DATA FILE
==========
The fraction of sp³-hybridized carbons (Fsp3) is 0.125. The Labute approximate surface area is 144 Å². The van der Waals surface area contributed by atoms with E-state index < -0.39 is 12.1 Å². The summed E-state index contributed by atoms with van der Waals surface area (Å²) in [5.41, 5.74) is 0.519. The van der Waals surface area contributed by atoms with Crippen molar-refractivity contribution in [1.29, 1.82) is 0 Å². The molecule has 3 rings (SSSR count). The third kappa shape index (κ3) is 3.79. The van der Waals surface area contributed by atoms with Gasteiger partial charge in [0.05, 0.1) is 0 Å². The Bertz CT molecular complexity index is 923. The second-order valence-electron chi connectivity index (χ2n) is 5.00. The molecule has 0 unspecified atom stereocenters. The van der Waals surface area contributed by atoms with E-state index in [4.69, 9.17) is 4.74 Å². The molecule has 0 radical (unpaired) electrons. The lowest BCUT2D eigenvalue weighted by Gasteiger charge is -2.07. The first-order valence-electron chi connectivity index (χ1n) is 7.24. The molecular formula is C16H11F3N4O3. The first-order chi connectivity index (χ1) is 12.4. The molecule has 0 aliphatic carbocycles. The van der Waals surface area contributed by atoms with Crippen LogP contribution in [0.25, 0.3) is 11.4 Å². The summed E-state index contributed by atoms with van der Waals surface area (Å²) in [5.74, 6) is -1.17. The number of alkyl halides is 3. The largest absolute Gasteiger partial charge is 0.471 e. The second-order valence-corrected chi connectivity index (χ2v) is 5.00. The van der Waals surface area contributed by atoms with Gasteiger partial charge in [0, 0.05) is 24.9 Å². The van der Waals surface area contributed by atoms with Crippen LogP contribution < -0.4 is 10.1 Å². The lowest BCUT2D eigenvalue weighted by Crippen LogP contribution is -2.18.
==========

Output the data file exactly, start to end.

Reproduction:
The fraction of sp³-hybridized carbons (Fsp3) is 0.125. The Labute approximate surface area is 144 Å². The van der Waals surface area contributed by atoms with E-state index < -0.39 is 12.1 Å². The summed E-state index contributed by atoms with van der Waals surface area (Å²) in [5.41, 5.74) is 0.519. The van der Waals surface area contributed by atoms with Crippen molar-refractivity contribution in [1.29, 1.82) is 0 Å². The molecule has 3 rings (SSSR count). The third kappa shape index (κ3) is 3.79. The van der Waals surface area contributed by atoms with Gasteiger partial charge in [0.05, 0.1) is 0 Å². The Bertz CT molecular complexity index is 923. The second-order valence-electron chi connectivity index (χ2n) is 5.00. The molecule has 0 unspecified atom stereocenters. The van der Waals surface area contributed by atoms with E-state index in [4.69, 9.17) is 4.74 Å². The molecule has 0 radical (unpaired) electrons. The lowest BCUT2D eigenvalue weighted by Gasteiger charge is -2.07. The first-order valence-electron chi connectivity index (χ1n) is 7.24. The molecular formula is C16H11F3N4O3. The first-order chi connectivity index (χ1) is 12.4. The molecule has 0 aliphatic carbocycles. The van der Waals surface area contributed by atoms with Crippen LogP contribution in [0.25, 0.3) is 11.4 Å². The summed E-state index contributed by atoms with van der Waals surface area (Å²) in [5.74, 6) is -1.17. The number of alkyl halides is 3. The largest absolute Gasteiger partial charge is 0.471 e. The second-order valence-corrected chi connectivity index (χ2v) is 5.00. The van der Waals surface area contributed by atoms with Gasteiger partial charge in [0, 0.05) is 24.9 Å². The van der Waals surface area contributed by atoms with Crippen LogP contribution < -0.4 is 10.1 Å². The lowest BCUT2D eigenvalue weighted by Crippen LogP contribution is -2.18.